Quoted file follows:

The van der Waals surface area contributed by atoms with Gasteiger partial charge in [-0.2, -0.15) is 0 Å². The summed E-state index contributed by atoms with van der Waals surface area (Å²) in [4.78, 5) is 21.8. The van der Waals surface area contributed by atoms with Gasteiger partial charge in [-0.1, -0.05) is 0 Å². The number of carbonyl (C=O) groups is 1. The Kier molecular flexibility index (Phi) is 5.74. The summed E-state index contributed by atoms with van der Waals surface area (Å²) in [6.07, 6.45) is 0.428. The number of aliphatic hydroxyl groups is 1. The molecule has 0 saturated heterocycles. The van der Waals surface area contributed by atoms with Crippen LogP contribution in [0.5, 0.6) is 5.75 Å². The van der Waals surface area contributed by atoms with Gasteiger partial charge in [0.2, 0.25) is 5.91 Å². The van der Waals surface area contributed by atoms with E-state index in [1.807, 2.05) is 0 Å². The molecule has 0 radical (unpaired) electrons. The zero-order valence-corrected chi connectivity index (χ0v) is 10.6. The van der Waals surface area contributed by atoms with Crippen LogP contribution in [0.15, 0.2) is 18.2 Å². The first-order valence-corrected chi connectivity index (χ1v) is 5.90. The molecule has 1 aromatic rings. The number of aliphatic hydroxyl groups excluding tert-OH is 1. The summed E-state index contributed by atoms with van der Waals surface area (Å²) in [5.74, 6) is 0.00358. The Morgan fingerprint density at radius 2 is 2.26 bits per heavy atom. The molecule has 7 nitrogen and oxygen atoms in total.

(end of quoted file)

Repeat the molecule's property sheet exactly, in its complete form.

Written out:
The van der Waals surface area contributed by atoms with Gasteiger partial charge in [-0.2, -0.15) is 0 Å². The summed E-state index contributed by atoms with van der Waals surface area (Å²) in [4.78, 5) is 21.8. The van der Waals surface area contributed by atoms with Gasteiger partial charge in [-0.1, -0.05) is 0 Å². The number of carbonyl (C=O) groups is 1. The Kier molecular flexibility index (Phi) is 5.74. The summed E-state index contributed by atoms with van der Waals surface area (Å²) in [6.07, 6.45) is 0.428. The number of aliphatic hydroxyl groups is 1. The molecule has 0 saturated heterocycles. The van der Waals surface area contributed by atoms with Crippen LogP contribution in [0.5, 0.6) is 5.75 Å². The van der Waals surface area contributed by atoms with Gasteiger partial charge in [0.2, 0.25) is 5.91 Å². The van der Waals surface area contributed by atoms with E-state index in [1.807, 2.05) is 0 Å². The molecule has 0 radical (unpaired) electrons. The zero-order valence-corrected chi connectivity index (χ0v) is 10.6. The van der Waals surface area contributed by atoms with Crippen LogP contribution in [0.15, 0.2) is 18.2 Å². The first-order valence-corrected chi connectivity index (χ1v) is 5.90. The molecule has 1 aromatic rings. The number of aliphatic hydroxyl groups excluding tert-OH is 1. The summed E-state index contributed by atoms with van der Waals surface area (Å²) in [5.74, 6) is 0.00358. The Morgan fingerprint density at radius 2 is 2.26 bits per heavy atom. The molecule has 7 nitrogen and oxygen atoms in total.